Freddie Mac, the U.S.-controlled mortgage firm, will send $3.9 billion to the Treasury Department next month after reporting second-quarter net income of $4.2 billion.
The new payment by Freddie Mac, which has been under conservatorship since 2008, will bring total returns to $96.5 billion, according to a statement released Tuesday by the McLean, Virginia-based company. The figure is far beyond what the company received in federal aid to stay afloat during the credit crisis.
Freddie Mac and larger rival Fannie Mae are required to pay Treasury all profits above a minimum net worth under terms established after they were seized by regulators amid losses that pushed them to the brink of collapse. The money counts as a return on the U.S. investment and not as repayment, leaving no existing mechanism for them to exit government control.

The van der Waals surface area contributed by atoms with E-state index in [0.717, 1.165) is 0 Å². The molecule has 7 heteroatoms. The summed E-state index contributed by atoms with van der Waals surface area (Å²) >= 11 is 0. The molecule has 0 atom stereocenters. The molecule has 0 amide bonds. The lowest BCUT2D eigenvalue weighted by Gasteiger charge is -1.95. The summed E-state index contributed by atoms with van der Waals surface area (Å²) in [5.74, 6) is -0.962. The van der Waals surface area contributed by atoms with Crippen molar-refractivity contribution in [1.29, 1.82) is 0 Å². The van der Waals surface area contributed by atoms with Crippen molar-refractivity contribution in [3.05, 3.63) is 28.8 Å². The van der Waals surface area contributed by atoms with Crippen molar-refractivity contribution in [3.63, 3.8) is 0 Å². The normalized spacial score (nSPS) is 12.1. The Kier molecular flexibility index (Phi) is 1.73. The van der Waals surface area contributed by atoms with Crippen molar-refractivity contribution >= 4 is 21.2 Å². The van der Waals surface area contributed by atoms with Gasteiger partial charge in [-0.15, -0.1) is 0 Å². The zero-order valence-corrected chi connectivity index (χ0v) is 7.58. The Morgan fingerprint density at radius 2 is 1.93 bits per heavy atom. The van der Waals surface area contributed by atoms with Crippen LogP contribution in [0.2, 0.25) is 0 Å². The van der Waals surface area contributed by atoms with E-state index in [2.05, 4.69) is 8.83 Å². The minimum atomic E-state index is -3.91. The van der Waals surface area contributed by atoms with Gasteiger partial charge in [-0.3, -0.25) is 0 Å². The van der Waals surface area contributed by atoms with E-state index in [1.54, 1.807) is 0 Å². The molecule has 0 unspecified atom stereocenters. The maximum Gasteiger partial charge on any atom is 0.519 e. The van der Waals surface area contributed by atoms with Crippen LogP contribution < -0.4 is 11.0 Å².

The increased payment to Treasury in the second quarter from $746 million for the three months ended March 31 was largely due to a positive swing in derivatives performance, the company said. Freddie Mac saw a $3.1 billion derivatives gain on increasing interest rates after several quarters of losses.
The heads of both companies were granted pay increases from a flat $600,000 to as much as $4 million a year last month, after the Federal Housing Finance Agency authorized the raises. That decision is under fire by the Treasury Department and some members of Congress, who support a bill to roll back the pay level for the chief executives.